Salmo is one of several places that give residents a direct say over how Columbia Basin Trust monies are divided.

Bring on the dotmocracy

Does any community do a worse job of apportioning its Columbia Basin Trust funding than Nelson? If so, I’d like to see it.

Does any community do a worse job of apportioning its Columbia Basin Trust funding than Nelson? If so, I’d like to see it. On second thought, no I wouldn’t.

It’s not the outcome, but the process that stinks.

Contrast the scene Monday night in council chambers — where councillors struggled for over two hours to divide $126,400 among 50 groups and projects — with Salmo, where residents played a direct role in the decision-making and the whole thing was done in an hour.

Due to heavy oversubscription, there were bound to be winners and losers in Nelson, but at the end of the night, the sheer arbitrariness of the process and amount of horse-trading left me with a bad taste.

While councillors came armed with a matrix indicating their favourite projects, ultimately it only winnowed the applications with little or no chance of succeeding, and did nothing to resolve the thornier problem of who gets how much.

The decision-making process is messy, time consuming, and prone to last-minute wrangling. Council was more likely to fully fund projects discussed early in the evening while they were feeling generous than those that came up later as the well began to run dry. (Your opinion of the outcome will likely be influenced by whether your favourite group got what it asked for.)

In a unique approach, Nelson sets aside 35 per cent of its funding for cultural projects and empanels a local jury to deliberate on those applications and bring forth recommendations, which council can accept or ignore. (Full disclosure: I was a juror last year.)

However, only councillor Donna Macdonald appeared to have read the jurors’ notes explaining why they felt certain projects should receive less funding than requested or none at all.

Which isn’t to denigrate the organizations that were successful. There isn’t a bad project among them, even if lots were left out.

But in Salmo, the process was over lickity split, with less room for recriminations.

It’s one of several places in the Columbia Basin (others include Winlaw, New Denver, Nakusp, and Area E of the Regional District of Central Kootenay) that get the community directly involved.

People arrive at a meeting, hear brief pitches from organizations seeking funding, and vote for the projects they want to support.

In the Salmo example, residents are issued a handful of dots, each with a dollar value determined by the total amount up for grabs and the number of people who show up.

Each person divides their dots among the projects as they see fit. More dots means more funding. No project receives more than it requests; any excess increases the value of all the other dots.

This dotmocracy, as it’s sometimes called, is not without drawbacks: an organization with more members is likely to receive more votes — although a larger membership is arguably an indicator of greater community support. I also think groups that get the vote out should be entitled to the benefit of their enterprise.

For a city council, trying to divide money amongst community groups is in many ways unenviable and thankless. They are bound to be second guessed no matter what they decide.

But it’s harder to argue with the collective wisdom of several hundred people — which is why Nelson should switch to a direct participation method.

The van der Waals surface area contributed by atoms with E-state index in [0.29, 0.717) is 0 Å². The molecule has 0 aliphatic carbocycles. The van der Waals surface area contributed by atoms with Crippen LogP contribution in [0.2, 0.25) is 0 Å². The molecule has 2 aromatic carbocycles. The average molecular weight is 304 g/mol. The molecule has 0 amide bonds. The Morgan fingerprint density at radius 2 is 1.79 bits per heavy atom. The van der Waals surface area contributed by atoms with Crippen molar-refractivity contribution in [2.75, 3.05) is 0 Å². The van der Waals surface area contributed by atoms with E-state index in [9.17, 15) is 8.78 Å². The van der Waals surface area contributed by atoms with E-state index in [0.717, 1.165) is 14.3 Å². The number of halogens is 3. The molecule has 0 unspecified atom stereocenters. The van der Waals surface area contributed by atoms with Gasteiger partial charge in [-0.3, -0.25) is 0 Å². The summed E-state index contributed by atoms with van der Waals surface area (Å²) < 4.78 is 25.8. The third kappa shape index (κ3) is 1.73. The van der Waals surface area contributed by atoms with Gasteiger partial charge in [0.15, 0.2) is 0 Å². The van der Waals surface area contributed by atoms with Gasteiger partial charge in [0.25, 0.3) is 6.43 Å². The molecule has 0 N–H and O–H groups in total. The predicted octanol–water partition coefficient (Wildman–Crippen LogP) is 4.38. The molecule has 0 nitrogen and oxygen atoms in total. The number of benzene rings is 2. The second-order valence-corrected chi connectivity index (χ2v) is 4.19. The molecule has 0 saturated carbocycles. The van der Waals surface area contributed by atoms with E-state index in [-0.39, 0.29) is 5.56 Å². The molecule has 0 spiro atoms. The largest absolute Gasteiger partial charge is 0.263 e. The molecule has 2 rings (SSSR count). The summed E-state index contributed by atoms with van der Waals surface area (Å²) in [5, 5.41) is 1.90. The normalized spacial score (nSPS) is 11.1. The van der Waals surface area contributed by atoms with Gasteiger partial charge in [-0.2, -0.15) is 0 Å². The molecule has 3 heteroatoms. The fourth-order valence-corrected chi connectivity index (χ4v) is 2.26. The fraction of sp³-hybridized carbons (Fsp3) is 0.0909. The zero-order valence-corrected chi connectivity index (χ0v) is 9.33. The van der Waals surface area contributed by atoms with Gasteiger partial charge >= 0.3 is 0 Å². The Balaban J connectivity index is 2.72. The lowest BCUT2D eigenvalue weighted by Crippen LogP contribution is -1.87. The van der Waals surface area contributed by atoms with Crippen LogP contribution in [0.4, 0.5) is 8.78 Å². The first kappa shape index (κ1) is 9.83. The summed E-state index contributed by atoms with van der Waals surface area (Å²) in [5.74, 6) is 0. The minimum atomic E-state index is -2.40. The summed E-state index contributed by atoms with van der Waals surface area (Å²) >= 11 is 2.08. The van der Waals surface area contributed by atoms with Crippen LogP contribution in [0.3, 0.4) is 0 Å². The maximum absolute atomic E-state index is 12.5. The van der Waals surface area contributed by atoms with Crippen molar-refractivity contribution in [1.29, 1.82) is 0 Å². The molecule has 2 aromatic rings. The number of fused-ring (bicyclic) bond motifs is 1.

With a larger population than other communities that presently employ it, it may be more difficult to administer here, but it would still be better than what happened Monday night. Agonized decision-making doesn’t necessarily result in better decisions.





Just Posted

Playmor Junction daycare expansion faces opposition

Neighbours upset with rezoning application, citing traffic, noise and concerns about future uses

Foster care is ‘superhighway to homelessness,’ youth advocate tells Nelson audience

Katherine McParland grew up in foster care and lived on the streets

VIDEO: This is what buying legal pot in B.C. looks like

Take a look inside B.C.’s first and only legal pot shop located in Kamloops

Pacific Insight to lay off part of workforce

The company says it is transferring automotive production to its Mexico facility

Black belt tests on this week at Kootenay Martial Arts

Grandmaster Brenda Sell returns to assist in testing

VIDEO: Candidates at Nelson election forum

Mayoral candidates joined 18 council candidates for an evening of very short answers

Two B.C. cannabis dispensaries raided on legalization day

Port Alberni dispensaries ticketed for “unlawful sale” of cannabis

Canada not sending anyone to Saudi business summit

Sources insist Ottawa never intended to dispatch a delegation this time around

Earthquake early-warning sensors installed off coast of B.C.

The first-of-its kind warning sensors are developed by Ocean Networks Canada

VPD ordered to co-operate with B.C. police watchdog probe

According to the IIO, a court is ordering Vancouver police to co-operate with an investigation into a fatal shooting

B.C. woman looks to reduce stigma surrounding weed-smoking moms

Shannon Chiarenza, a Vancouver mom of two, started to act as a guide for newcomers to legal cannabis, specifically mothers

B.C. teen gives away tickets to Ellen Degeneres show, plans O Canada welcome

The Grade 9 student wanted to give away tickets in the spirit of inclusivity

Canada’s top general takes aim at new reports of military sexual assault

Gen. Jonathan Vance is unhappy some troops continue to ignore his order to cease all sexual misconduct

Most Read